The Talmud (Kiddushin 70a) says, "Whoever declares others unfit (פּוֹסֵל, "posel") declares them unfit with his own blemish." This is similar to Yeshua's warning about hypocrisy: "Why do you see the speck that is in your brother's eye, but do not notice the log that is in your own?" (Matt. 7:3). In order to judge well, we must first "remove the log from our own eye" in order to see clearly (Matt. 7:5).
If you look for flaws or defects in others, you will find them (Prov. 11:27). "A bitter person makes himself miserable." In this connection, recall that when the Jews came to Marah, they "could not drink the water because it was bitter" (Exod. 15:23). The Hebrew, however, could be read, "they could not drink the water because they (i.e., the people) were bitter (כִּי מָרִים הֵם). The problem is often not "out there" but within the heart (Matt. 15:19-20). How we choose to see, in other words, says more about us than it does the external world. If you read the daily news and see only ugliness, you run the risk of becoming hardhearted. Your despair can eclipse the Presence of God....
As I have written about elsewhere, it is psychologically necessary to make various judgments in our lives. Some of these concern matters of fact, some are preconscious assumptions we make, and some regard value judgments about the actions of other people. Kol Yisrael arevim zeh bazeh (כָּלּ יְִשְׂרָאֵל עֲרֵבִים זֶה בָּזֶה): "All Israel is responsible for one another" (Talmud Shavuot 39a). The Torah commands us to "reprove our neighbor" (תּוֹכֵחָה) because we love him as ourselves (Lev. 19:17-18). It's not a question, then, of whether we are to judge others (since we must), but rather how we will do so. Yeshua's statement, "Judge not that you be not judged" therefore cannot mean "seeing no evil" or refusing to correct our brothers and sisters. Indeed, showing indifference to other people's sin is itself a transgression. It is unloving to disregard the spiritual state of your neighbor. Whether we like it or not, we are our brother's keeper!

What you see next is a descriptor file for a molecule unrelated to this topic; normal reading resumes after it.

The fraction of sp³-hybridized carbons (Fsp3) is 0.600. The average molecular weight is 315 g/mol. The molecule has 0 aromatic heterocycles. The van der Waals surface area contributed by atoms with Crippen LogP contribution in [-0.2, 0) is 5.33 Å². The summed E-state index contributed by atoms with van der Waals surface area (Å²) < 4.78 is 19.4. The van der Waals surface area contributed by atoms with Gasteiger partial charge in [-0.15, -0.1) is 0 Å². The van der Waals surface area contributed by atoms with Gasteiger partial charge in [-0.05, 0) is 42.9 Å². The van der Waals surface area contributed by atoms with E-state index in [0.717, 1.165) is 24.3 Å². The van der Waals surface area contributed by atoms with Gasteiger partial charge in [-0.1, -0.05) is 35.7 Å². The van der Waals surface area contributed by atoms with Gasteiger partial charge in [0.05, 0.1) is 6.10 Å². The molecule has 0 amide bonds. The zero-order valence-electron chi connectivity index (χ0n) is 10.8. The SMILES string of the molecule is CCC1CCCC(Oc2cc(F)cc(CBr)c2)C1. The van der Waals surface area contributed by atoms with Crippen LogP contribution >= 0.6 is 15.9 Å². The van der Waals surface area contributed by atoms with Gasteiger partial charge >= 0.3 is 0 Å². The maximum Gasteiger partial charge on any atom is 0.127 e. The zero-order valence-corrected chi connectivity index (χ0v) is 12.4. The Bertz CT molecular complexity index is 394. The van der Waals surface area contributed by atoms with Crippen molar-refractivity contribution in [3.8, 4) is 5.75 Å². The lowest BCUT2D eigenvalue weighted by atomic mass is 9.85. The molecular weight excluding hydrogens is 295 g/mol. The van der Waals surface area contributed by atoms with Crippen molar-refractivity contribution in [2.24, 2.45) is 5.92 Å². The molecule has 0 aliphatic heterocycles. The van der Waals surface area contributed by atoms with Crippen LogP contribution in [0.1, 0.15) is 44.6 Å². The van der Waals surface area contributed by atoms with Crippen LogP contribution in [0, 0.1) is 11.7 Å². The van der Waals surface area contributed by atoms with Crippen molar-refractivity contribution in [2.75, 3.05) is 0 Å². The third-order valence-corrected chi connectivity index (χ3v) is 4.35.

Instead of refusing to judge others (in the name of supposed tolerance), we are commanded judge people favorably by using a "good eye" (עַיִן טוֹבָה). As it is written in the Torah, "in righteousness judge your neighbor (בְּצֶדֶק תִּשְׁפּט עֲמִיתֶךָ)" (Lev. 19:15). Notice that the word translated "righteousness" is tzedek (צֶדֶק), a word that includes the heart motive of "charity" and love. We are commanded to give tzedakah (צְדָקָה, "charity") not just because it is "right," but it is right because it is based on God's love and care for others. Something is righteous, in other words, because it expresses the truth about God's love. We could read this commandment as "in love judge your neighbor." Our judgments should be based on compassion, empathy, and care for others - never as a verdict about someone's worth and status before God. We see with a redemptive eye, and that means seeing the potential of others and their inherent worth as God's children.
Similarly, Yeshua warned us not to judge by appearances, but to "judge with righteous (צֶדֶק) judgment" (John 7:24). In the context in which he spoke (i.e., teaching the crowd during the festival of Sukkot in Jerusalem), Yeshua justified healing someone on the Sabbath day as an example of understanding the "weightier matters" of the Torah. He appealed to the crowd to use their sense of charity (צְדָקָה) before coming to a decision. He was grieved that people often "turned off their hearts" by disregarding the pain of others (Mark 3:5). Yeshua warned us not to "judge by appearances," which was the very mistake Job's friends made when they regarded Job's suffering as deserved because of some hidden sin... Certainly such indifference to personal suffering is an implication of a merit-based religious system that was endorsed by some of the religious authorities of Yeshua's day. Even some of Yeshua's disciples mistakenly correlated suffering with sin (John 9:1-3).